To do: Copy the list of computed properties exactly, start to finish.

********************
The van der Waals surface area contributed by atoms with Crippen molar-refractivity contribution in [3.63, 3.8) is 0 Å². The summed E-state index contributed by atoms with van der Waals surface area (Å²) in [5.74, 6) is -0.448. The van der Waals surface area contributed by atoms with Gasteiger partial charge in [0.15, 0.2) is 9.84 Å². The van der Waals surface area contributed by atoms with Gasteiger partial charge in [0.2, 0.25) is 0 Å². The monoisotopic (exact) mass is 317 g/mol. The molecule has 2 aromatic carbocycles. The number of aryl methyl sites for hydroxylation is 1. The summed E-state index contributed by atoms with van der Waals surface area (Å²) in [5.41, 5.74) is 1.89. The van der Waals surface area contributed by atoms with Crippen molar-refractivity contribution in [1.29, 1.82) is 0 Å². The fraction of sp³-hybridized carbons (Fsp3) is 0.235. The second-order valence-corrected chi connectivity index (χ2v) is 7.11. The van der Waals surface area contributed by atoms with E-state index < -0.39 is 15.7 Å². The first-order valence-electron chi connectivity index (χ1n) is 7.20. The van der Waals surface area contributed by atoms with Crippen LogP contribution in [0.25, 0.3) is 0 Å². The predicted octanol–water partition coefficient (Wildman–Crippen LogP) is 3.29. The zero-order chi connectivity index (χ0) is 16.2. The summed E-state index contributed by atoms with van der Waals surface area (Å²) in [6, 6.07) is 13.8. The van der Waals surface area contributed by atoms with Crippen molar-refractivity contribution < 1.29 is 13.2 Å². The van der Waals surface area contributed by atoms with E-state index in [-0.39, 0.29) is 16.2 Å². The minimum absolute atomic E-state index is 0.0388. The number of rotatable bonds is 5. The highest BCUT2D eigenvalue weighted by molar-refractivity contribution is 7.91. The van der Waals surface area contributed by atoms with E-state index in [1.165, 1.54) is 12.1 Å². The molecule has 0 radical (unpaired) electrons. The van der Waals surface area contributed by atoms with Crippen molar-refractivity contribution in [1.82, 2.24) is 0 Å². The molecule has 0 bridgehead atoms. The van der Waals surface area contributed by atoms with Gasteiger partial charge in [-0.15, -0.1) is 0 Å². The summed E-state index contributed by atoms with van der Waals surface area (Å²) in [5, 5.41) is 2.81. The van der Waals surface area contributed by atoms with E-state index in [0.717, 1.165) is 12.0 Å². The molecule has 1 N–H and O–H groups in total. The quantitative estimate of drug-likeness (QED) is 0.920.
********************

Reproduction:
The van der Waals surface area contributed by atoms with Crippen molar-refractivity contribution in [3.63, 3.8) is 0 Å². The summed E-state index contributed by atoms with van der Waals surface area (Å²) in [5.74, 6) is -0.448. The van der Waals surface area contributed by atoms with Gasteiger partial charge in [0.15, 0.2) is 9.84 Å². The van der Waals surface area contributed by atoms with Gasteiger partial charge in [0.2, 0.25) is 0 Å². The monoisotopic (exact) mass is 317 g/mol. The molecule has 2 aromatic carbocycles. The number of aryl methyl sites for hydroxylation is 1. The summed E-state index contributed by atoms with van der Waals surface area (Å²) in [5.41, 5.74) is 1.89. The van der Waals surface area contributed by atoms with Crippen molar-refractivity contribution in [1.29, 1.82) is 0 Å². The fraction of sp³-hybridized carbons (Fsp3) is 0.235. The second-order valence-corrected chi connectivity index (χ2v) is 7.11. The van der Waals surface area contributed by atoms with E-state index < -0.39 is 15.7 Å². The first-order valence-electron chi connectivity index (χ1n) is 7.20. The van der Waals surface area contributed by atoms with Crippen LogP contribution in [0.25, 0.3) is 0 Å². The predicted octanol–water partition coefficient (Wildman–Crippen LogP) is 3.29. The zero-order chi connectivity index (χ0) is 16.2. The summed E-state index contributed by atoms with van der Waals surface area (Å²) in [6, 6.07) is 13.8. The van der Waals surface area contributed by atoms with Crippen molar-refractivity contribution < 1.29 is 13.2 Å². The van der Waals surface area contributed by atoms with E-state index in [-0.39, 0.29) is 16.2 Å². The minimum absolute atomic E-state index is 0.0388. The number of rotatable bonds is 5. The highest BCUT2D eigenvalue weighted by molar-refractivity contribution is 7.91. The van der Waals surface area contributed by atoms with E-state index in [1.165, 1.54) is 12.1 Å². The molecule has 0 radical (unpaired) electrons. The van der Waals surface area contributed by atoms with Crippen molar-refractivity contribution in [1.82, 2.24) is 0 Å². The molecule has 0 bridgehead atoms. The van der Waals surface area contributed by atoms with Gasteiger partial charge in [-0.15, -0.1) is 0 Å². The summed E-state index contributed by atoms with van der Waals surface area (Å²) in [5, 5.41) is 2.81. The van der Waals surface area contributed by atoms with E-state index in [0.717, 1.165) is 12.0 Å². The molecule has 1 N–H and O–H groups in total. The quantitative estimate of drug-likeness (QED) is 0.920.